- Head. Bumps, bruises, bleeding from orifices, etc.
- Eyes. Redness, whether the pupils respond equally to light.
- Mouth. Inside and outside. Redness, sores, dental issues.
- Neck. All around neck and back of the head, neck bones (vertebrae).
- Chest. Use a stethoscope if available. Check lungs for abnormal sounds. Wheezing, gurgles, crackles, etc.
- Heart. Rhythm of heart beat, e.g., fast, slow regular, irregular.
- Ribs. Possible fracture.
- Armpits. Injury, parasites (lice, ticks etc.), tenderness.
- Breast. Move your fingers in a circular motion over the breast tissue. Start from where the arm connects to the shoulder and end at the nipple.
- Press on the abdomen with your open hand. Check for pain, tenderness, swelling, abnormal masses, etc.
- Listen for bowel sounds and note if there is too much or too little.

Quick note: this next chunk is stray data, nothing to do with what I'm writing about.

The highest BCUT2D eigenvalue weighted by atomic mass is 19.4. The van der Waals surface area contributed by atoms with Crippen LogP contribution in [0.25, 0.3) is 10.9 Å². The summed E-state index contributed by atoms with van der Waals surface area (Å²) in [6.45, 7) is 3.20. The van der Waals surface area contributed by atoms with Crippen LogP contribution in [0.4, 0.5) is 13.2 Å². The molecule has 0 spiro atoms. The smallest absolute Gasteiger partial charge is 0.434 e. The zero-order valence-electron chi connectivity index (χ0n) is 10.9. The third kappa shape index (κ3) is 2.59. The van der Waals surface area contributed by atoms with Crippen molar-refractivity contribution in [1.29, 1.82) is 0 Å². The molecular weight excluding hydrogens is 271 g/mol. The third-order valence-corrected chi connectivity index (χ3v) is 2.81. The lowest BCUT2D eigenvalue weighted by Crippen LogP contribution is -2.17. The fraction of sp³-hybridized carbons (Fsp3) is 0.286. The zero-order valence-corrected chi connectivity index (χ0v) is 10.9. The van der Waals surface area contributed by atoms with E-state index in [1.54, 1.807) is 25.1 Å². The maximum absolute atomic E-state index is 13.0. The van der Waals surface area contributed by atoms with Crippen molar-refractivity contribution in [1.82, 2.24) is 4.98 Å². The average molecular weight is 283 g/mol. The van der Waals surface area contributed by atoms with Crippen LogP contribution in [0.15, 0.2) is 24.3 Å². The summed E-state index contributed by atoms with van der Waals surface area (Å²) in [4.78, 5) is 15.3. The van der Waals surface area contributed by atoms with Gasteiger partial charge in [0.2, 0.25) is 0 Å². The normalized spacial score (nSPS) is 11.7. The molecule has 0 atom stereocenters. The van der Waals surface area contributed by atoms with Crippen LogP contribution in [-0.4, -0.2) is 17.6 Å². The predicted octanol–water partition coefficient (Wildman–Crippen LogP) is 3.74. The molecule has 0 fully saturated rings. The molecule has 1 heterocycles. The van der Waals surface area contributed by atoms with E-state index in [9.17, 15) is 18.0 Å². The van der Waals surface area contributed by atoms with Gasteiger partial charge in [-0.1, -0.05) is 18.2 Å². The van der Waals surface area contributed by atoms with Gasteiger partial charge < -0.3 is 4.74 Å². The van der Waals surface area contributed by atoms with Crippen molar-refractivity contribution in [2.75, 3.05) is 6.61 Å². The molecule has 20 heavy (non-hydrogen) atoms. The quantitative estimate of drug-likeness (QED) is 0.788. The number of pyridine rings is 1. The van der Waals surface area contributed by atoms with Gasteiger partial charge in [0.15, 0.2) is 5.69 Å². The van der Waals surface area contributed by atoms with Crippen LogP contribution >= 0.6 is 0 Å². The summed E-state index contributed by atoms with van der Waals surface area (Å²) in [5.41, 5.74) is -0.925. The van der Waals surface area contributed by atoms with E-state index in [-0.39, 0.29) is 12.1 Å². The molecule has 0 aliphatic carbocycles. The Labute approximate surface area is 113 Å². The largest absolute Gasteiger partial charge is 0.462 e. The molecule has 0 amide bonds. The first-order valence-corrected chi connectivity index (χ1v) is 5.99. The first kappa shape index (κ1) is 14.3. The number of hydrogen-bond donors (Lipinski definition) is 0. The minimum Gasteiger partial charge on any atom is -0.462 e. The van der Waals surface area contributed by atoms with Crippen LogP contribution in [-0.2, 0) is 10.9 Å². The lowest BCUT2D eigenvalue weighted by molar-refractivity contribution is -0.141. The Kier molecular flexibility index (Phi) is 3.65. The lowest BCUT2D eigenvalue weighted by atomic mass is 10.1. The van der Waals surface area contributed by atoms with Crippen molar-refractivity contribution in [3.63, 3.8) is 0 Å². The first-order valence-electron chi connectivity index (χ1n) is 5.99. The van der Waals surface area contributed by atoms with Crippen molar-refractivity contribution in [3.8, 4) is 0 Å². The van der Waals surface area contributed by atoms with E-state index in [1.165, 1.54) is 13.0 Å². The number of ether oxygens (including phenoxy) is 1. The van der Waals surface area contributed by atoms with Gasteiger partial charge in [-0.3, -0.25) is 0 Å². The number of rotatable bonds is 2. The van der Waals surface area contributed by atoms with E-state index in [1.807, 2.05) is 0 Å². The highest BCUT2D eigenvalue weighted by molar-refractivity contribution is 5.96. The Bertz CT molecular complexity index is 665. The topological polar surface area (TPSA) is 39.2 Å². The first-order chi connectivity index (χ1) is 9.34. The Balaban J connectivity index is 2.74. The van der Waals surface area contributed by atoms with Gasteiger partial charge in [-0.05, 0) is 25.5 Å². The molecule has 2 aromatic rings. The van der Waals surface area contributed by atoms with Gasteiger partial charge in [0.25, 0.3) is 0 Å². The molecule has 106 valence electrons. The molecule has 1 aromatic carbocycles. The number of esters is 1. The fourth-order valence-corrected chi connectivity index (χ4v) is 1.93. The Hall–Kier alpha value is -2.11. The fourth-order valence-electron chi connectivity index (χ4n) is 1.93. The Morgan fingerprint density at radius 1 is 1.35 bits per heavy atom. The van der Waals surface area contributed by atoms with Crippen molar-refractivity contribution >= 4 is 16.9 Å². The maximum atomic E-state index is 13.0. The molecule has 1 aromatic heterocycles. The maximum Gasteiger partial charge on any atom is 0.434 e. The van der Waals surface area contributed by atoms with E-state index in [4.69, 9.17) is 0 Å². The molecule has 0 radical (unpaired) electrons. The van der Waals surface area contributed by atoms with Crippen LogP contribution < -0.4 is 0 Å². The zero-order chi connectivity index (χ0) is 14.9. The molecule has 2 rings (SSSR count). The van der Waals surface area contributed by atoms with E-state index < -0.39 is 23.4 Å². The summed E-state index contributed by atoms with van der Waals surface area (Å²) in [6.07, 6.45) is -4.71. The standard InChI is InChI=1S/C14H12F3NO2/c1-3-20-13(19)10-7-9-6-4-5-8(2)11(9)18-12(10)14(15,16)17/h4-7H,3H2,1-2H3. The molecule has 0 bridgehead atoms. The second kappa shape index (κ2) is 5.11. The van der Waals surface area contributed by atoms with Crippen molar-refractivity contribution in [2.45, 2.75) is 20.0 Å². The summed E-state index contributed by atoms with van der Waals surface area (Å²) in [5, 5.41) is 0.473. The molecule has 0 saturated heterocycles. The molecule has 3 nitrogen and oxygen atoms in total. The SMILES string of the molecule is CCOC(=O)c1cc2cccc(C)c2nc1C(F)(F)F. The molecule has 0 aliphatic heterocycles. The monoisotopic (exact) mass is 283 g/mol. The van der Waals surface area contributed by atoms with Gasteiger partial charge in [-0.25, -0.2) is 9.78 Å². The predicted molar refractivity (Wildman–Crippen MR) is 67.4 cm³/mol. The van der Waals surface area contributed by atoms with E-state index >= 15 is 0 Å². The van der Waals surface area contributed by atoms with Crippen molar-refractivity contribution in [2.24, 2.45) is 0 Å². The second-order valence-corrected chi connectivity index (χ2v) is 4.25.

- Check percussion. Place your open hand on the different quadrants of the abdomen and tap on your middle finger. It should sound hollow.
- Liver and Spleen. Press down on the patient’s right side below the rib cage to determine an enlarged liver. You won’t feel it if it isn’t. An enlarged spleen will appear as a mass on the left side under the bottom of the rib cage.
- Spine. Check along the patient’s spine for evidence of pain or injury. Never press on the vertebrae. Learn how to give a proper spinal assessment in this post.
- Kidneys. Pound lightly with a closed hand on each side of the back below the last rib. An injury or infection of the kidneys will result in pain.
- Examine each extremity by feeling the muscle groups for pain or decreased range of motion.
- Check perfusion.
- Check for sensation by lightly tapping with sharp and dull sensations on the hands and feet. A safety pin works well.
- General Strength.
- Place your hands on their thighs and ask them to lift up.
- Ask them to grasp your fingers with each hand then try to pull your hand away; if you can’t, that’s good.
- Strength should be about equal on both sides of the body.
Photo Credit: Mass Communication Specialist 3rd Class Justin W. Galvin